Flatbed Sewing Machine Description (what it is)
by Kelsi Watts: A flatbed sewing machine is a type of sewing machine that has a flat, horizontal surface for the fabric to be sewn on. This is in contrast to a free-arm sewing machine, which has a tubular extension for sewing difficult-to-reach areas, such as sleeves and pant legs.
Flatbed sewing machines are the most common type of sewing machine, and they are well-suited for a wide range of sewing projects, including clothing, home decor, and crafts.
They typically have a wide range of features, including adjustable stitch length and width, multiple stitch patterns, and a variety of presser feet for different sewing techniques.
Flatbed sewing machines are generally easy to use and are a good choice for beginners. They are also often more affordable than free-arm sewing machines, making them a more budget-friendly option.
Basic sewing machine parts to know (All 5)
There are five basic common components in every home sewing machine that you should know how to use. These five allow for user input while typical other parts, such as the motor and casing, do not.
The five basic parts to learn about are the bobbin(incl bobbin housing), the presser foot(and foot dogs), the needle, the throat plat(sometimes called the needle plate) and the electronic controls(electrical switches on older models).
The most popular sewing machine brand is…
Several sewing machine brands compete for the title of most popular sewing machine. There is some fluctuation based on which country the data comes from but, that being said, Brother is currently the most popular brand with a market share of 29% of all home sewing machines. Singer, Janome and Kenmore are almost as popular overall and, in many places, more popular. It's a very competitive market!
Sewing machine 'walking foot' description and use
A 'walking foot' is a small brace on your sewing machine that sits on your fabric and guides it past the needle while sewing. The walking foot rests on the top layer of your fabric and ensures that fabric moves ahead at relatively the same speed as the feed dogs below the fabric.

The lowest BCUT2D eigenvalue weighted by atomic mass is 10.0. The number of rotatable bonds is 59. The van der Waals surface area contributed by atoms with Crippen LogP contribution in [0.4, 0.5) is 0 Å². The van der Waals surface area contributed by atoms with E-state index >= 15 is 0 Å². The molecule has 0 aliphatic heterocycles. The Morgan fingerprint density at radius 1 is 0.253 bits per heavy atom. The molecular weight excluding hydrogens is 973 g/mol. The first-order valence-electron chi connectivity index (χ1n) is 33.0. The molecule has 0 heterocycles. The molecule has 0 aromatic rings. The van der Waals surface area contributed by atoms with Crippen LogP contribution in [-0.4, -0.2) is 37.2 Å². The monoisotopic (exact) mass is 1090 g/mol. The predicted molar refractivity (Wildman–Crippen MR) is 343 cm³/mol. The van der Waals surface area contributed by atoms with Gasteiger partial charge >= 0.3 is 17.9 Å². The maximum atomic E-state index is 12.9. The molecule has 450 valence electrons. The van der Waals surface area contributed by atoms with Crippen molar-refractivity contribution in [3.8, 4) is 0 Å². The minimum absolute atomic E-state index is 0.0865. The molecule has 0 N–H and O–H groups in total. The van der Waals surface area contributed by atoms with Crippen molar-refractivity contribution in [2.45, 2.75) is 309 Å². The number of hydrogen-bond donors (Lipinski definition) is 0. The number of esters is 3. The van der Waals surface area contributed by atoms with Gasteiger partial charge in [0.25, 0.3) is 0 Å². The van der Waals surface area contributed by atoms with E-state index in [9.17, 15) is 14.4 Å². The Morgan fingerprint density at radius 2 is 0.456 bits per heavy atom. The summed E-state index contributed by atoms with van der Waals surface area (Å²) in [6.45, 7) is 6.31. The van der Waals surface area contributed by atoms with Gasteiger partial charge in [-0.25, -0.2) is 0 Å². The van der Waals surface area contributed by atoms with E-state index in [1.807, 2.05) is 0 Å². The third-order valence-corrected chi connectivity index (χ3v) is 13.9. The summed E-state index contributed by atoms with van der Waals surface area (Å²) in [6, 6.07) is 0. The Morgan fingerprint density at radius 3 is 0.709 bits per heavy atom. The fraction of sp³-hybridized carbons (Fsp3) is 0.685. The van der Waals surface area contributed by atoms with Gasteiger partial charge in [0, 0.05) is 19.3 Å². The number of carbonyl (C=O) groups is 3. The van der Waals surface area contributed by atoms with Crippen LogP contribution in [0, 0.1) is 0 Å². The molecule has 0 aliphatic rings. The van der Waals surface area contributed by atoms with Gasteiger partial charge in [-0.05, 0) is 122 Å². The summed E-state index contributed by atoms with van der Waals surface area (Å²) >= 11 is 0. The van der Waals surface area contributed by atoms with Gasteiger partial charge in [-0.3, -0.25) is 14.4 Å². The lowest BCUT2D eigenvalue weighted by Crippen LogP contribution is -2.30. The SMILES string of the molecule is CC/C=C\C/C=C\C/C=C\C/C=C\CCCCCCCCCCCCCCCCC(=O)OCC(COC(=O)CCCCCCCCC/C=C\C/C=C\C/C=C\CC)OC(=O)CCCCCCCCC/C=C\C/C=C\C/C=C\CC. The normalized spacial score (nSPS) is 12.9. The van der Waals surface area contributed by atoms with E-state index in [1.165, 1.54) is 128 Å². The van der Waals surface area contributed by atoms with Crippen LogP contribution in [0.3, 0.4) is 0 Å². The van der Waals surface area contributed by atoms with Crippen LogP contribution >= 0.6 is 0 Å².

Serger machines make sewing faster (and easier)
After becoming proficient with a traditional home sewing machine it's common to want to upgrade your machine for something faster and easier. A serger home machine is the most common upgrade.
A serger sewing machine can handle seam sewing, edge finishing and trim away excess fabric all at once making it faster and, with some experience, easier.
Bobbin case location on a sewing machine
Front loading bobbin cases are always located on the side of the sewing machine facing the user. Side loading bobbin cases are more rare on newer machines and are located below the needle plate.
Front loading bobbin cases can be used on side loading machines but side loading bobbin cases, whether removable or inset, cannot be used with front loading sewing machines.
Cause of fabric movement in a sewing machine
The needle plate, a metal plate located under the needle, moves fabric forward during sewing. The needle plate works best with an optional presser foot engaged above the fabric while sewing because the needle plate and presser foot then work in tandem at the same speed.
The meaning of E1 on a Brother sewing machine
Psst, you likely forgot to lower the presser foot! According to documentation provided by the manufacturer, E1 is the error code you get when you press the foot controller while the reverse/reinforcement button is also pressed AND the presser foot is still raised. Solution: Lower the presser foot and the error should be cleared.
A presser foot holds the fabric while sewing
The presser foot is what holds your fabric while using you sew with your home sewing machine. It's important that you remember to lower the presser foot each time you start to sew of you'll find that the fabric doesn't move through your machine as easily as it should. When I first started sewing I forgot it ALL THE TIME!
Difference between a computerized and a regular sewing machine
A computerized sewing machine is programmable for repetitive tasks and a regular sewing machine is not. Computerized machines typically have more options and settings to fine tune results.
Mechanical machines, on the other hand, require manual user input to perform the same tasks. Many digital machines don't even require a foot pedal to control speed.